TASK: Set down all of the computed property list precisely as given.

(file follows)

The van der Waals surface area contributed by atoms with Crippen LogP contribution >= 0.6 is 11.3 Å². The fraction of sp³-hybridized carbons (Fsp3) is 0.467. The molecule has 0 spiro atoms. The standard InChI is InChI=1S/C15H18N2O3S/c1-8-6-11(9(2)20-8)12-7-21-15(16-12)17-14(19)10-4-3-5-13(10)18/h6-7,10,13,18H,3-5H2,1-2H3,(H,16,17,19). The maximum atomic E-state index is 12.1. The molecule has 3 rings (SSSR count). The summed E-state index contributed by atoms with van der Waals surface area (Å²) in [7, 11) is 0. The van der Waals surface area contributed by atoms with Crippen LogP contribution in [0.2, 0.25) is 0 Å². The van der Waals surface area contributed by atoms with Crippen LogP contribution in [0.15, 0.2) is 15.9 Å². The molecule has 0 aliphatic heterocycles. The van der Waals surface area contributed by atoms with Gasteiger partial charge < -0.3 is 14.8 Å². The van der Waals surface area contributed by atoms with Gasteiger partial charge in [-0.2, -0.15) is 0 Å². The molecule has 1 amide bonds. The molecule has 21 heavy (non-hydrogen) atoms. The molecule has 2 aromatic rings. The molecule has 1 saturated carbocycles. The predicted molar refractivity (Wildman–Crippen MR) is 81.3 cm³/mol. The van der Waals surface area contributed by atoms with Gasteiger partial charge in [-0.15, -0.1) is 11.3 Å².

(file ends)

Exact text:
The van der Waals surface area contributed by atoms with Crippen LogP contribution >= 0.6 is 11.3 Å². The fraction of sp³-hybridized carbons (Fsp3) is 0.467. The molecule has 0 spiro atoms. The standard InChI is InChI=1S/C15H18N2O3S/c1-8-6-11(9(2)20-8)12-7-21-15(16-12)17-14(19)10-4-3-5-13(10)18/h6-7,10,13,18H,3-5H2,1-2H3,(H,16,17,19). The maximum atomic E-state index is 12.1. The molecule has 3 rings (SSSR count). The summed E-state index contributed by atoms with van der Waals surface area (Å²) in [7, 11) is 0. The van der Waals surface area contributed by atoms with Crippen LogP contribution in [0.2, 0.25) is 0 Å². The van der Waals surface area contributed by atoms with Crippen LogP contribution in [0.15, 0.2) is 15.9 Å². The molecule has 0 aliphatic heterocycles. The van der Waals surface area contributed by atoms with Gasteiger partial charge < -0.3 is 14.8 Å². The van der Waals surface area contributed by atoms with Gasteiger partial charge in [-0.2, -0.15) is 0 Å². The molecule has 1 amide bonds. The molecule has 21 heavy (non-hydrogen) atoms. The molecule has 2 aromatic rings. The molecule has 1 saturated carbocycles. The predicted molar refractivity (Wildman–Crippen MR) is 81.3 cm³/mol. The van der Waals surface area contributed by atoms with Gasteiger partial charge in [-0.15, -0.1) is 11.3 Å².